Seems counter-intuitive, right? If you rush, you get further faster, don’t you?
Well, not if you’re me.
I’ve always been a multi-tasker, I’m easily bored and I can’t just sit and be. I prefer to keep my mind busy even if my body isn’t. I’m forever reading something, packing my waking hours with as much brainwork as I can because I love it so much. But I’ve learned, repeatedly, that I’m not accomplishing anything now that I’m trying to do that with two toddlers in tow.
It’s an interesting juggle balancing my mind’s need for constant stimulation with the practise of slowing down. But what I realised fairly early on, was that I was doing it alllllll wrong. I was forgetting things, and for all the lists and reminders and organisation my box-ticking brain loves, I was getting nothing done. I was that mum who forgot to bring a teddy bear on Teddy Bear’s Picnic day, even though I LIVE for that kind of mum stuff. I was that mum who wasn’t making dinner until everyone was starving, and rushing to catch up on everything, instead of being one step ahead.
I already feel different here in Melbourne. As we were packing up the truck with our belongings, someone asked me if I was going to miss the old house. I remember looking at it and really stopping to think “will I?”, but feeling instantly that I was glad to be going. It felt like I was leaving behind the crazy newborn/newborn and toddler phase, the years where I felt stretched too thin, and the little wrong turns I was taking in order to find the right ones, in that house. I couldn’t wait for a fresh start. I feel like I can breathe here, like I’m less claustrophobic, less rushed, and less distracted, even though I’ve moved to a fast-paced city. I feel like all the things I know about being mindful and living intentionally can finally be put into practice here.
When I first read about Tsh and her blog, The Art of Simple, I was jealous. Jealous that she’d lived overseas with her family, lived simply and intentionally, and was planning to take her children on an around-the-world trip – all things I wanted to do. For them, travel is important. Eating well is important. Spending time as a family is important. Education is important – all the things that are important to me. Everything resonated, and I was excited to tag along for the ride. I like to think I’m living intentionally so I can do all these things with my family, and (when I actually get a little more sleep), I can do all these things as a calm, joyful, enthusiastic mother and wife.
I want to live deliberately. I don’t want to react to life, I want to be proactive. I preferably want to do this in an exotic country (maybe in Paris, with some baguettes and French butter), but I feel I’m closer to that now that we’ve moved to Melbourne. I feel like we’ve taken the first step to intentionally live as a happy, well-travelled, well-educated, and well-fed family. I’m still working on the laundry, though.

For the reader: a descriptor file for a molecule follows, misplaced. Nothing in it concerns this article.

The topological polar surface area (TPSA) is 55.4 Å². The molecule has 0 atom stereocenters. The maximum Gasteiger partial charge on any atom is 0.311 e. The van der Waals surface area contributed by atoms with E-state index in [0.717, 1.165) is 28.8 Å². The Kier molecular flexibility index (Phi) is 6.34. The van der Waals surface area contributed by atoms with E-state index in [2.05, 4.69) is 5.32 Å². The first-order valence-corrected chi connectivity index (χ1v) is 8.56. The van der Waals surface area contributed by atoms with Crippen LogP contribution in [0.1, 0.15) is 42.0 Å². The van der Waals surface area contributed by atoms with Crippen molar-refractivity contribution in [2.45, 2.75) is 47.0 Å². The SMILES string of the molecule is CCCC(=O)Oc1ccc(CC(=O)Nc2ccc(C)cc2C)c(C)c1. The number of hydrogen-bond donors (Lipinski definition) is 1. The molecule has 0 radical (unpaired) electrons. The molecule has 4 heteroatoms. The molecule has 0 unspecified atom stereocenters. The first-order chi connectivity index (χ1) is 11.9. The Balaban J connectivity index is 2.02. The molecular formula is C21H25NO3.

There was no question when Tsh asked if anybody wanted to be part of the Notes From a Blue Bike blog tour. I had already read another of her books, One Bite at a Time, and got a LOT out of it. Stuff I still do to be more organised and less bobble-headed. I use her daily dockets to keep track of things I want to do (as well as Cozi – damn that thing is awesome!). I read Notes in the 10-day gap between moving out of our Queensland house and flying down here. I like her kickass attitude of being aware of her environment, but choosing to live it on her terms. Taking the lessons she’d learned from living in slower, more relationship-focused cultures and applying it to her frenetic, consumerist, productivity-based American surroundings. To really question the rules, and authority, and ask why. To live counter-culture, the road less travelled, asking: “is that the best option for my family?”
Nothing more punk than that.
I slowed down so I could ask those questions. What do I want? What is best? Who makes these rules anyway? Do we have to live like that? I also slowed down so I could stop asking questions like “where is my purse?” and “are we really out of milk? Shit.”
Tsh’s memoir/travelogue/guide will probably prompt you to ask those questions too. Life’s too short to be living someone else’s dream.
*disclaimer: I received an advance copy of the book for review. ’tis all!